I literally hung on every word and I could not be more aligned on the beautiful text written. I give you an excerpt:
"Links golf is the original of the species. It is where golf began and the principals of the game were established. Down by the seaside in the wind and the rain and the dunes with the rest of the world blocked out.... It is where the real golfing purists retreats to when the time comes to restore the golfing soul.... It is where shot-making skills count more than information on yardage. Golf on linksland is a rare experience and one to be cherished by those privileged to play it."
I often wonder how expectations (and hope) impact ones judgement on things generally, not least golf courses. And whilst I always do my best to keep both of these in check I'm certain they do play a part in the overall evaluation. There's no doubt I arrived with high expectations and although I departed convinced this is a very fine (and different) links experience I'm ultimately and heartbreakingly sad to report it did not reach "world-class" status in my eyes.
I have nothing but admiration and respect for Ruddy and what he has created here at Brittas Bay, just north of Arklow on the East Coast of Ireland, and am reluctant to be critical of a course I've only played once, but you've got to call it as you see it.
The truth is there is tons of stuff to love about The European Club, a modern(ish) course having opened in 1993, and its many quirky traits. It's a superb golf course but it just doesn't quite turn the dial to the max, as I had hoped it might and is billed as doing.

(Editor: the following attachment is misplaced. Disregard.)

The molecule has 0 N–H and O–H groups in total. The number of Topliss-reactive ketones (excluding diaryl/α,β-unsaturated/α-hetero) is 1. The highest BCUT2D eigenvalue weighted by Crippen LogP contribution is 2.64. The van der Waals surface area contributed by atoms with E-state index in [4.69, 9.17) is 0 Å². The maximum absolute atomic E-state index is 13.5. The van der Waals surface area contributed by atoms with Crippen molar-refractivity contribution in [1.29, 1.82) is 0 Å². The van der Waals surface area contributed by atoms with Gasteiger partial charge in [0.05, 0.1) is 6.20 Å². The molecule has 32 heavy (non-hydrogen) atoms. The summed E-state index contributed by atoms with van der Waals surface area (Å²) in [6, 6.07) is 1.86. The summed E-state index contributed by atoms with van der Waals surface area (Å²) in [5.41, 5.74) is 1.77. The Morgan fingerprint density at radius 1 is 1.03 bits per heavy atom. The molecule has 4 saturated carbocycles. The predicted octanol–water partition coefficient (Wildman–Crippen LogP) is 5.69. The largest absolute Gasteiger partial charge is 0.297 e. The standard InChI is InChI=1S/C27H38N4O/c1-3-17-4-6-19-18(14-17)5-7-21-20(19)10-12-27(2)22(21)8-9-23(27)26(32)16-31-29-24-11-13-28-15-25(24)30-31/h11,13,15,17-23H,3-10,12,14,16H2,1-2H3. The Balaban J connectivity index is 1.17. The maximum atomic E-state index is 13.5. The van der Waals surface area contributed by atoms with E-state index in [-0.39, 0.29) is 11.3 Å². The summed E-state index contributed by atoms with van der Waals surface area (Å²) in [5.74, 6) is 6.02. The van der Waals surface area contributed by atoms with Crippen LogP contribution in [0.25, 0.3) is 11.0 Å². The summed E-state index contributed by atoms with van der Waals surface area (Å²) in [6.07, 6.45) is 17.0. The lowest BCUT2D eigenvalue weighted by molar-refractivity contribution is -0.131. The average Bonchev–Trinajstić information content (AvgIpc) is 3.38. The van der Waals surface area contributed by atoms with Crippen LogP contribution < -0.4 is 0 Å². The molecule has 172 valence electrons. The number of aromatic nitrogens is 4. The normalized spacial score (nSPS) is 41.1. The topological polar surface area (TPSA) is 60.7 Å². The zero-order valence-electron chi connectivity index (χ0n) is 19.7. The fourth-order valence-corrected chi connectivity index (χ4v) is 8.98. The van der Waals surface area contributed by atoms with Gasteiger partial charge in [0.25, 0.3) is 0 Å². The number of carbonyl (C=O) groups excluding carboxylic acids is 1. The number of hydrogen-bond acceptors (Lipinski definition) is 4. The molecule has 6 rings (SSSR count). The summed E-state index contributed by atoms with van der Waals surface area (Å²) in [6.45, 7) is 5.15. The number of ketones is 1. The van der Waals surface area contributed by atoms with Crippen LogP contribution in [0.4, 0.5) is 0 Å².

One of the negatives I sometimes hear about this 20-hole layout (!) is with regards to the bunkers, however, I thought this was a strong point of the course. There are many of them and they are mostly wooden sleeper faced. I thought they had been done exceptionally well, fitted the terrain brilliantly and really brought the course to life; both visually and strategically. You will find some expertly placed in the fairways, others wickedly positioned to protect the greens and even one in the middle of the putting surface at the 14th!
The 125-yard long green at the 12th is also a popular talking point and again I absolutely loved this, not just because of its uniqueness but because it fits the hole so well.
Another controversial aspect of The European is the two extra holes. These are both par-threes and come at the optional 7a and 12a. I'm a huge advocate of golf courses utilising the land available, and whilst usually that would mean less holes, rather than trying to get to 18, I guess it works well the other way too and if there is extra land available then why not! I preferred 12a but both are cracking holes in their own right.
The very best of The European Club can be found between holes 11 and 16. There is no denying that these are truly great and epitomise everything that is said in the introduction to the course. My only regret is that there isn't more of these because they do set the highest bar. Holes 3 and 4 come close and the 8th is a beautifully crated par-four.
What I personally feel marks the course down from rubbing shoulders with the very best is essentially the four holes exiting and approaching the clubhouse. The 1st and 10th begin each nine whilst the 9th and 18th naturally return to base and as a quartet they just don't quite cut the mustard for me and fit what it says on the tin.
Would I recommend you play The European Club? Absolutely.
Is The European Club an excellent golf course? Absolutely.
Is it to my personal taste? Unfortunately not.
Could it be to yours? Absolutely.